Saturday, May 31, 2014

Industrial robot makers set goals to become Service Robotics providers

By Frank Tobe, Editor and Publisher, The Robot Report

"The future of automation lies in direct cooperation between humans and robots. In order for a robot to be able to work safely with humans, a whole new robot generation is required: the machines must be sensitive and compliant." -- Dr. Albrecht Hoene, KUKA Labs



All over the world of manufacturing, fenceless applications of robots and humans working together are enabling entirely new possibilities in modern factory settings. In small and medium-sized shops, plug and play easily-programmable robots are making inroads helping production workers use these new co-bots to offload some of their less-skilled tasks thereby freeing themselves to do more productive work. Workshops in collaborative robotics are springing up and industrial trade shows are featuring transition products into the world of service and collaborative robotics.

Volatile markets, product diversity, multiple variants and shorter product lifecycles mean that production must adapt quickly to new conditions, i.e. it must be versatile. Those new conditions have been given the term "Industry 4.0" in Europe and "Smart" or "Advanced Manufacturing" in the U.S. In many cases, these terms mean a move away from rigid full automation to flexible work-sharing between humans and robot.
"Using the robot as a production assistant makes production more versatile than ever before and enables entirely new concepts in manufacturing."
Industry 4.0 and Advanced Manufacturing are gaining momentum on many fronts. DARPA is investing in Military-service-affiliated Manufacturing Demonstration Facilities that will provide a lasting, shared resource to provide the manufacturing community with greater access to open manufacturing and research. These facilities will:
  • Serve as repositories of focused manufacturing knowledge and infrastructure
  • Independently demonstrate designs, manufacturing processes, process models and manufactured products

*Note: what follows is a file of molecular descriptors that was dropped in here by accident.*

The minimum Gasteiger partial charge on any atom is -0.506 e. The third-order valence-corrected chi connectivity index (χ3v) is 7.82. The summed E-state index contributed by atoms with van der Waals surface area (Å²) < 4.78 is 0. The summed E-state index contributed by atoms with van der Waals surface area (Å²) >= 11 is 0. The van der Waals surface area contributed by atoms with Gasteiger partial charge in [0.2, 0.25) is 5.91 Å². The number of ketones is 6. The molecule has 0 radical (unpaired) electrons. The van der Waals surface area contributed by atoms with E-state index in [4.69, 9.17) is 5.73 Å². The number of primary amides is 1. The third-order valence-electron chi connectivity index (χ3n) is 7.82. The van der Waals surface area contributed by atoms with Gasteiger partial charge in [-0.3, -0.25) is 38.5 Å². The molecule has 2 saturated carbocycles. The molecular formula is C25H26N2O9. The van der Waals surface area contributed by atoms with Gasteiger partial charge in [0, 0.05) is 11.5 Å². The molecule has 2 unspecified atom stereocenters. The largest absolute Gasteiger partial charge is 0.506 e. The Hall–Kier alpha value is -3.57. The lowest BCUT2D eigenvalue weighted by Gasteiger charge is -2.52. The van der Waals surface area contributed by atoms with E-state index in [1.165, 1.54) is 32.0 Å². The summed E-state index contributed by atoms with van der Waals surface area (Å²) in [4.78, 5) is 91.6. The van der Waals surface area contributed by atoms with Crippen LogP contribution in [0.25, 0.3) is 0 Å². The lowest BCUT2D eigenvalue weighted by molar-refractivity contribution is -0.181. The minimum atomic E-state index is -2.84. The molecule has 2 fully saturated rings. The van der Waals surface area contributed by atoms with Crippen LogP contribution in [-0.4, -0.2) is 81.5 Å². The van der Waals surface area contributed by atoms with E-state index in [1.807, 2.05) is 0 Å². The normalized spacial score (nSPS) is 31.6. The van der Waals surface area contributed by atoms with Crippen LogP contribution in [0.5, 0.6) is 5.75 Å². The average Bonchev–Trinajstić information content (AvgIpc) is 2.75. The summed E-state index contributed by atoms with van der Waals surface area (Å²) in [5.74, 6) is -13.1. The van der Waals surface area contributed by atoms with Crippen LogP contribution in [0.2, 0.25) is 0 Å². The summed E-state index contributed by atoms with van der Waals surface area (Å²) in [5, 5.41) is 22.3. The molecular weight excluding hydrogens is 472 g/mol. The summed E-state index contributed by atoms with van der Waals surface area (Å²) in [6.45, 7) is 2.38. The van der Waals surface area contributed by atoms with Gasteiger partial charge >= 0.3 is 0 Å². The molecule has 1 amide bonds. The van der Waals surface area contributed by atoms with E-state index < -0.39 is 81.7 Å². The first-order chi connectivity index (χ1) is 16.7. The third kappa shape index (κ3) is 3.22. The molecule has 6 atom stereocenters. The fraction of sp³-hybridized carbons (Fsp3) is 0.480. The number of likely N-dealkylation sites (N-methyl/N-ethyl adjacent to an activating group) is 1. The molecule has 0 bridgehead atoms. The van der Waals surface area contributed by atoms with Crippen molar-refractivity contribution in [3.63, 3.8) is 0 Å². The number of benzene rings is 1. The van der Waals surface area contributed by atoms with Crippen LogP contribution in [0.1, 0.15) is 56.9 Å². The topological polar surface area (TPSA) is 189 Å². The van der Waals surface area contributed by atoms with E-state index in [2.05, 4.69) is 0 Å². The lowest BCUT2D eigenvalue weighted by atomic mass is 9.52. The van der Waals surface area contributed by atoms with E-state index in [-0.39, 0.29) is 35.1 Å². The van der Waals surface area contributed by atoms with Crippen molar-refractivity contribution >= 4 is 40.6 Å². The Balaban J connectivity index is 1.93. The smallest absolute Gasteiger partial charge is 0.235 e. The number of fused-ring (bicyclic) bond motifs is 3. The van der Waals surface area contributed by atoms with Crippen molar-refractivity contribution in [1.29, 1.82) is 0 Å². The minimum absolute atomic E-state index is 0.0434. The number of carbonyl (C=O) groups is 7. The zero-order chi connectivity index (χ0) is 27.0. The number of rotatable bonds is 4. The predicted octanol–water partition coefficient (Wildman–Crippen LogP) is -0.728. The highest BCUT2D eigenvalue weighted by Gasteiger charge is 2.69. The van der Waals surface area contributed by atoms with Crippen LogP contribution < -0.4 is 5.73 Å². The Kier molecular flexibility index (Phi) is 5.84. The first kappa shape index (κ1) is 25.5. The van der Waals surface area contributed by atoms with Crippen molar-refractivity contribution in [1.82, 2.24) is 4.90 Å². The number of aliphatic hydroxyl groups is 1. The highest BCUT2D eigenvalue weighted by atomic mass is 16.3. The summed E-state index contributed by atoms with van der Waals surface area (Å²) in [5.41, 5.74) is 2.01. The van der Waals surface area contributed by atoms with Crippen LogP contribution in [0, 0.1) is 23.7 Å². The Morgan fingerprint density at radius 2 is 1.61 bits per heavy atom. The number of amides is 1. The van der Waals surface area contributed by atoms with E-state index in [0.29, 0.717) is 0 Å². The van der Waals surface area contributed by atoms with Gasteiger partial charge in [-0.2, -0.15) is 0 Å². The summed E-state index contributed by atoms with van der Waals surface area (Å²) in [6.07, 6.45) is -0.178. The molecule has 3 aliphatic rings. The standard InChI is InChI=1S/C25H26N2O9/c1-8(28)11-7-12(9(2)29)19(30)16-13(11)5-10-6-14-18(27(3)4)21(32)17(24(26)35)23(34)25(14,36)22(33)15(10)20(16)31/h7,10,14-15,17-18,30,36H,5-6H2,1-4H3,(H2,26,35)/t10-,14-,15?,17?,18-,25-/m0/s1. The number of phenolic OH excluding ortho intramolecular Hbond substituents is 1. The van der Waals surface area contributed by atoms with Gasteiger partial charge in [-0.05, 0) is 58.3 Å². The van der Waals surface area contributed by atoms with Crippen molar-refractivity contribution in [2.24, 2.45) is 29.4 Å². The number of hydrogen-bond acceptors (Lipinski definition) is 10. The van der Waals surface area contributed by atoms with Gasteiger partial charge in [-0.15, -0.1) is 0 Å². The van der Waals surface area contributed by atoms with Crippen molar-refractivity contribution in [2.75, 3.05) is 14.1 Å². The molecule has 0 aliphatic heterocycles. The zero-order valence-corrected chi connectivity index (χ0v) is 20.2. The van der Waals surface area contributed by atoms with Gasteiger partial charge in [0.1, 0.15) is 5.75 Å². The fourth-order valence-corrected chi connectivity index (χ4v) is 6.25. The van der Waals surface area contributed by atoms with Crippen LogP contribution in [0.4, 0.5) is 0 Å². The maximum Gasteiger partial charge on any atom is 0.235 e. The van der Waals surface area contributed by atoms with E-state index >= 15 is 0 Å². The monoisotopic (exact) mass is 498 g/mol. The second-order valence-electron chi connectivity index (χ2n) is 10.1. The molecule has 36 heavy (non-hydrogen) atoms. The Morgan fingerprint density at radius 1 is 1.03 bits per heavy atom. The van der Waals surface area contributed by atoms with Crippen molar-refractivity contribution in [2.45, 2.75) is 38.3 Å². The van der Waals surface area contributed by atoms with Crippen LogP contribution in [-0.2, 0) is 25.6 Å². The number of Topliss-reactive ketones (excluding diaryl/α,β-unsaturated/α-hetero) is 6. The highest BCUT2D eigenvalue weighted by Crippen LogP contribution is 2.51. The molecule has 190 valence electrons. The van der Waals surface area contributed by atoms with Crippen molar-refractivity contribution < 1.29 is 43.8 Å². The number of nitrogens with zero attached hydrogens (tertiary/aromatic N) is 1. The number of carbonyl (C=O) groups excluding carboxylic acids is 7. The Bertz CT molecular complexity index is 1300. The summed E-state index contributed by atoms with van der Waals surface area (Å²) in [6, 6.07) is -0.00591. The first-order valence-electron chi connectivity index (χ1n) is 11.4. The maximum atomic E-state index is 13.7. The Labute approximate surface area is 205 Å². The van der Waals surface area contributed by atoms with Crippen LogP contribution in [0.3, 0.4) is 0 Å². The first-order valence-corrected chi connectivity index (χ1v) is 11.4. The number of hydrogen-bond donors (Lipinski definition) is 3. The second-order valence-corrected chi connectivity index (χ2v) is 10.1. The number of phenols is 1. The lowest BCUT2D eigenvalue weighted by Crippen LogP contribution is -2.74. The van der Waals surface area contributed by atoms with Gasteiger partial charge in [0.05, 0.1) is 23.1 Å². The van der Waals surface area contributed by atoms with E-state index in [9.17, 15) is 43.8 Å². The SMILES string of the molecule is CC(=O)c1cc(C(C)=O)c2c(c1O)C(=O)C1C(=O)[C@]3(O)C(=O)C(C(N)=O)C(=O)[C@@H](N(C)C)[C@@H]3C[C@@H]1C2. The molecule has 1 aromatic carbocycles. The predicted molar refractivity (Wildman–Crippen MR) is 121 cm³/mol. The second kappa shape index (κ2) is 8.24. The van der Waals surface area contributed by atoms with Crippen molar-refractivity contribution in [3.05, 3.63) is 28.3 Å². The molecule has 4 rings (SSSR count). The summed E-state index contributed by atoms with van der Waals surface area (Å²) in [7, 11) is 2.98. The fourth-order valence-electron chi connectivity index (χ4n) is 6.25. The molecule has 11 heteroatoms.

• Curate and assess manufacturing models, qualification schema and material/processing properties data
In America, the Obama Administration is pushing Advanced Manufacturing on many fronts. Their new institutions are patterned after the successful Fraunhofer Institute in Germany. In fact, a team from the Fraunhofer IPA visited the US last year and met with and described their formula to the White House Office of Science and Technology Policy and consulted with the Advanced Manufacturing and Robotics and Cyber-Physical Systems directors -- all of which led to the Obama Administration's "Proposal to Establish a National Network for Manufacturing Innovation," NNMI, and this has led further to the launch of four new automation and manufacturing technology centers in the U.S. so far this year.

Major robot manufacturers see the writing on the wall and have developed (or are in the process of developing) roadmaps to transition to these new markets. Many will be showing their efforts at AUTOMATICA 2014 in AUTOMATICA's special focus this year on Service Robotics and SMEs.

AUTOMATICA 2014, being held next week in Munich, offers an opportunity to explore Industry 4.0 and Advanced Manufacturing, along with viewing first-hand the big robot manufacturers plans to move into the Service Robots arena in one big robotics and automation trade show and conference. I'll be there walking the floors, listening to exhibitors, and gathering information. Will you?